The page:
AuSable in Clinton County, New York — The American Northeast (Mid-Atlantic)
The Boats And The Boatmen
Seneca R Stoddard, eminent Adirondacks photographer and guidebook author, penned these words about the Ausable Chasm (Kaz' m] Best Ride in 1890—
"Through a cleft in the lower edge of Table Rock we descend and enter the large bateaux found waiting here for the passage through the Grand Flume and beyond Do not fear, are strong and serviceable to withstand the hard knocks they get at times, and in charge of stalwart boatmen who will guide us safely through the exciting passage below."
Now let us learn more about the "strong and serviceable” boats and "stalwart boatmen"...
The boat displayed is 30 feet long and can seat 30 people. It was built for Ausable Chasm in the 1970s by carpenter Dave Torrance of AuSable Forks, New York. Using a traditional design Torrance made several 30-foot boats to replace the Chasm's 24-foot boats Before the 1970s, most Chasm boats were built in Maine, based on the "Maine lumberman boat building tradition. Some early boats also came from Saranac Lake. New York. Size increased over time, capacity going from 10-12 (1870s-80s), to 20-24 (1890s-1960s), to 28-30 (1970s-1996).
This type of boat is called a "bateau” [ba-toh], a sturdy flat-bottomed shallow draft boat with high pointed ends introduced in North America by 17th century French explorers and fur traders. In the 1800s, the bateau served the timber industries of the Adirondacks, Maine and elsewhere. On spring log drives crews in "logging bateaus” moved logs down rivers from forest to sawmill, breaking up jams as they went. Here in the Adirondacks, the logging bateau was called a jam boat. One Ausable River log drive went from the end of Ausable Chasm to Lake Champlain (3 miles). The bateau's stability with heavy loads, effectiveness on rivers and similarity to Adirondack jam boats made it well suited for Ausable Chasm s Boat Ride.
Adult males called "Boatmen” piloted the boats, whose weight (several tons full passenger load) and length required 2 boatmen per ride. The front (bow) boatman paddled and talked about the Chasm while the rear (stern) person paddled and steered. Working as a boatman at Ausable Chasm required excellent paddling skills to handle the mover's tricky currents, physical strength, teamwork, a love of the outdoors, and hospitality with an ability to entertain. The boatmen were local people familiar with the area's natural environment and history.
Skill at repairing the wooden boats was essential. Although boatmen were excellent
The Boat Ride began in May (when spring high water subsided) and ran through October sometimes into November. For many boatmen, Ausable Chasm was a seasonal job that supplemented another occupation. Some were public school teachers with summers free to work here. Being a Chasm boatman was hard. physical work, but also rewarding and fun, with great camaraderie among the crew. Tumover was low — boatmen typically stayed at the Chasm for many years.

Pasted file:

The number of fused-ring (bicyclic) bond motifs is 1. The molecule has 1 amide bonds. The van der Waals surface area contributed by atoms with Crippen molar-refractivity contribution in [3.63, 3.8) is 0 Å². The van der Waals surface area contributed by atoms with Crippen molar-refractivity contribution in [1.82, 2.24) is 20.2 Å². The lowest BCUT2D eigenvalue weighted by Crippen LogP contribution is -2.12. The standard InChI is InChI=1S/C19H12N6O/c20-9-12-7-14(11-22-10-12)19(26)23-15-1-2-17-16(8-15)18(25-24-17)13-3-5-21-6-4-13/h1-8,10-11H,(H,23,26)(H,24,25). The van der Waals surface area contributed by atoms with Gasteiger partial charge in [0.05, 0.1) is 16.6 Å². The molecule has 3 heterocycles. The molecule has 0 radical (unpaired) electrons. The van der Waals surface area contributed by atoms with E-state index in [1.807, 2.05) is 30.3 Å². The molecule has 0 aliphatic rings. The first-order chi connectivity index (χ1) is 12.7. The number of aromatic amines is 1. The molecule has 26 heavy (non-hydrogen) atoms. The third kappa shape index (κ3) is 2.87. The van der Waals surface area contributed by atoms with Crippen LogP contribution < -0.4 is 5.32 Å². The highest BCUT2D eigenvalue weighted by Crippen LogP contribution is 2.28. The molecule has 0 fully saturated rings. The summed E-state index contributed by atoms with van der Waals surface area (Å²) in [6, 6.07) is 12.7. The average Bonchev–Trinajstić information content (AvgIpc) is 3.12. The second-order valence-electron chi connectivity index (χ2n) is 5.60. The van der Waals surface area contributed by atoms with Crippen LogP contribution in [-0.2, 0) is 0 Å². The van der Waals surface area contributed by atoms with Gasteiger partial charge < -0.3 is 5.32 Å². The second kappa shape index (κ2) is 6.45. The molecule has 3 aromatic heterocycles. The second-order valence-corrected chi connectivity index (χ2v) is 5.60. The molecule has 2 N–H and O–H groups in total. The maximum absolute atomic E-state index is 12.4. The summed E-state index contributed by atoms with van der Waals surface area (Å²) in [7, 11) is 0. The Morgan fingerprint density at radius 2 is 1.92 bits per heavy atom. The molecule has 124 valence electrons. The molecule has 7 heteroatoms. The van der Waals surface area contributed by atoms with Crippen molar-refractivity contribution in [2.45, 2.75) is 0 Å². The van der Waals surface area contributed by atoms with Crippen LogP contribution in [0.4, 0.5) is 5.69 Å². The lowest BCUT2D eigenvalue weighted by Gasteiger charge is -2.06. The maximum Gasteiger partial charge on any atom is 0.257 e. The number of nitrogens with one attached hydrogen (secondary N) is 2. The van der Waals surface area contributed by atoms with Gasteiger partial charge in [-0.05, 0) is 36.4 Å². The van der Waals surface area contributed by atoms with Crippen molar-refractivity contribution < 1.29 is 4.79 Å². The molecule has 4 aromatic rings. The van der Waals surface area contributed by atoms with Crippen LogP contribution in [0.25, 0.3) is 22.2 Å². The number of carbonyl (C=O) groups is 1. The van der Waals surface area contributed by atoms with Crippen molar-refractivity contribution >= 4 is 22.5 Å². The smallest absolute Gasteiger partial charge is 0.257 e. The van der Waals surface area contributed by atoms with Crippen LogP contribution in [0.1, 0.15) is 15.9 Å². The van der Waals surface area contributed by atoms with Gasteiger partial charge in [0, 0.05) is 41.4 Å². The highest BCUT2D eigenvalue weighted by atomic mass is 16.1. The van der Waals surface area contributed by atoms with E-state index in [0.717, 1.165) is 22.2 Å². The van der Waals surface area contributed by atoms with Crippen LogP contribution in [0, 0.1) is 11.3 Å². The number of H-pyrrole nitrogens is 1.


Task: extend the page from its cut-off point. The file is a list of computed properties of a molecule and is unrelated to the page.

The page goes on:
Topics. This historical marker is listed in these topic lists: Parks & Recreational Areas • Waterways & Vessels.
Location. 44° 31.501′ N, 73° 27.707′ W. Marker is in AuSable, New York, in Clinton County. Marker can be reached from the intersection of Mace Chasm Road and U.S. 9, on the left when traveling west. Located behind the entrance to Ausable Chasm. Touch for map. Marker is in this post office area: Keeseville NY 12911, United States of America. Touch for directions.
Other nearby markers. At least 8 other markers are within 2 miles of this marker, measured as the crow flies. What Is This Boat? (here, next to this marker); Ausable Chasm's "Famous Boat Ride" (here, next to this marker); How Did They Get Boats Back For The Next Ride? (here, next to this marker); Our Freedom Bell (within shouting distance of this marker); Rainbow Falls Hydroelectric Plant (about 600 feet away, measured in a direct line); Train Depot (approx. 1.4 miles away); Mineral Spring (approx. 1.6 miles away); Keeseville, New York War Memorial (approx. 1.6 miles away). Touch for a list and map of all markers in AuSable.
Also see . . .
1. Ausable Chasm. (Submitted on November 28, 2020, by Michael Herrick of Southbury, Connecticut.)
2. Ausable Chasm (Wikipedia). (Submitted on November 28, 2020, by Michael Herrick of Southbury, Connecticut.)
Credits. This page was last revised on November 28, 2020. It was originally submitted on November 23, 2020, by TeamOHE of Wauseon, Ohio. This page has been viewed 71 times since then and 2 times this year. Photos: 1, 2, 3. submitted on November 23, 2020, by TeamOHE of Wauseon, Ohio. • Michael Herrick was the editor who published this page.